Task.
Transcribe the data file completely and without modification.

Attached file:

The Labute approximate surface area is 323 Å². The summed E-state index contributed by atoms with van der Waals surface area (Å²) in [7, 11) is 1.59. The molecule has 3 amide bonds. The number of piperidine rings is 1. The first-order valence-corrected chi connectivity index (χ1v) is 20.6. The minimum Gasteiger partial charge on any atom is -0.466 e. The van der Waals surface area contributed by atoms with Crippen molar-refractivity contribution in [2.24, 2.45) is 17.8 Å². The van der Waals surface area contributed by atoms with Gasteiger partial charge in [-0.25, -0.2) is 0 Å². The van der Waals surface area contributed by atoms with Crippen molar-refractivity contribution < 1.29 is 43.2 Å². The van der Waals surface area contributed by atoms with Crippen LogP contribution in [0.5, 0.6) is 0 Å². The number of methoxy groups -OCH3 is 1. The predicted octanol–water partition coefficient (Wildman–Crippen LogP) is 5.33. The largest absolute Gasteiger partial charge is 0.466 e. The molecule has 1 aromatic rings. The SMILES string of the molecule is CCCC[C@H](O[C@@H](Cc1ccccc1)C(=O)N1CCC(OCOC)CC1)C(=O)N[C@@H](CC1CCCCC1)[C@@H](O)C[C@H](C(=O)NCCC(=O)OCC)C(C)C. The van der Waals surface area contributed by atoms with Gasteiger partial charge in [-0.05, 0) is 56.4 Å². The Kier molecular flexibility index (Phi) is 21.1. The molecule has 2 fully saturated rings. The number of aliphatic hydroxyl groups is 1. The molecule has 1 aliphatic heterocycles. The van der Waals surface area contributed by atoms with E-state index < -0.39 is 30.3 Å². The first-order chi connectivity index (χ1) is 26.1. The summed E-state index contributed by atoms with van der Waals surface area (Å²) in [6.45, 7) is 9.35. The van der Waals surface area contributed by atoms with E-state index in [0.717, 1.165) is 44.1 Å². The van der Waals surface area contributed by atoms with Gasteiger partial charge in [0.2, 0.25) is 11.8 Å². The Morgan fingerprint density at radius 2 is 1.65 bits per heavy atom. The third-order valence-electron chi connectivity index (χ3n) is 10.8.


The Labute approximate surface area is 323 Å². The summed E-state index contributed by atoms with van der Waals surface area (Å²) in [7, 11) is 1.59. The molecule has 3 amide bonds. The number of piperidine rings is 1. The first-order valence-corrected chi connectivity index (χ1v) is 20.6. The minimum Gasteiger partial charge on any atom is -0.466 e. The van der Waals surface area contributed by atoms with Crippen molar-refractivity contribution in [2.24, 2.45) is 17.8 Å². The van der Waals surface area contributed by atoms with Gasteiger partial charge in [-0.25, -0.2) is 0 Å². The van der Waals surface area contributed by atoms with Crippen molar-refractivity contribution < 1.29 is 43.2 Å². The van der Waals surface area contributed by atoms with Crippen LogP contribution in [0.5, 0.6) is 0 Å². The number of methoxy groups -OCH3 is 1. The predicted octanol–water partition coefficient (Wildman–Crippen LogP) is 5.33. The largest absolute Gasteiger partial charge is 0.466 e. The molecule has 1 aromatic rings. The SMILES string of the molecule is CCCC[C@H](O[C@@H](Cc1ccccc1)C(=O)N1CCC(OCOC)CC1)C(=O)N[C@@H](CC1CCCCC1)[C@@H](O)C[C@H](C(=O)NCCC(=O)OCC)C(C)C. The van der Waals surface area contributed by atoms with Gasteiger partial charge in [-0.05, 0) is 56.4 Å². The Kier molecular flexibility index (Phi) is 21.1. The molecule has 2 fully saturated rings. The number of aliphatic hydroxyl groups is 1. The molecule has 1 aliphatic heterocycles. The van der Waals surface area contributed by atoms with E-state index < -0.39 is 30.3 Å². The first-order chi connectivity index (χ1) is 26.1. The summed E-state index contributed by atoms with van der Waals surface area (Å²) in [6.45, 7) is 9.35. The van der Waals surface area contributed by atoms with E-state index in [0.717, 1.165) is 44.1 Å². The van der Waals surface area contributed by atoms with Gasteiger partial charge in [0.2, 0.25) is 11.8 Å². The Morgan fingerprint density at radius 2 is 1.65 bits per heavy atom. The third-order valence-electron chi connectivity index (χ3n) is 10.8.